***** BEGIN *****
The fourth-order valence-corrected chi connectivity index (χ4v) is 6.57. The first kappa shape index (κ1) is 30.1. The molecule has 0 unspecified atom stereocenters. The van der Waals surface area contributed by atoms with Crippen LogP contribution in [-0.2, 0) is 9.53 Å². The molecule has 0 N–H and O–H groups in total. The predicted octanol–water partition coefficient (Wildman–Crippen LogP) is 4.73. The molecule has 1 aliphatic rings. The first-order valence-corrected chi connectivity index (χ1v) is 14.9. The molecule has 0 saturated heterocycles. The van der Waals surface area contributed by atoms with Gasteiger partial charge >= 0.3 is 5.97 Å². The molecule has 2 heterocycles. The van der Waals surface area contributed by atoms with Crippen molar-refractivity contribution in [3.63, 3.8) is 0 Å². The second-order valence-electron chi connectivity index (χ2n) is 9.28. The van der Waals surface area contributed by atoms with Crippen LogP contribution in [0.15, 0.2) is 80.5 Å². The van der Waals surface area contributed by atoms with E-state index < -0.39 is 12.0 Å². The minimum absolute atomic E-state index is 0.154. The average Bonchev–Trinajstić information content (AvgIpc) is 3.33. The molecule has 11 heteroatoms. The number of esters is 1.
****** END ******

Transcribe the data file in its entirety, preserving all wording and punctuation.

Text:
The fourth-order valence-corrected chi connectivity index (χ4v) is 6.57. The first kappa shape index (κ1) is 30.1. The molecule has 0 unspecified atom stereocenters. The van der Waals surface area contributed by atoms with Crippen LogP contribution in [-0.2, 0) is 9.53 Å². The molecule has 0 N–H and O–H groups in total. The predicted octanol–water partition coefficient (Wildman–Crippen LogP) is 4.73. The molecule has 1 aliphatic rings. The first-order valence-corrected chi connectivity index (χ1v) is 14.9. The molecule has 0 saturated heterocycles. The van der Waals surface area contributed by atoms with Gasteiger partial charge >= 0.3 is 5.97 Å². The molecule has 2 heterocycles. The van der Waals surface area contributed by atoms with Crippen molar-refractivity contribution in [3.63, 3.8) is 0 Å². The second-order valence-electron chi connectivity index (χ2n) is 9.28. The van der Waals surface area contributed by atoms with Crippen LogP contribution in [0.15, 0.2) is 80.5 Å². The van der Waals surface area contributed by atoms with E-state index < -0.39 is 12.0 Å². The minimum absolute atomic E-state index is 0.154. The average Bonchev–Trinajstić information content (AvgIpc) is 3.33. The molecule has 11 heteroatoms. The number of esters is 1.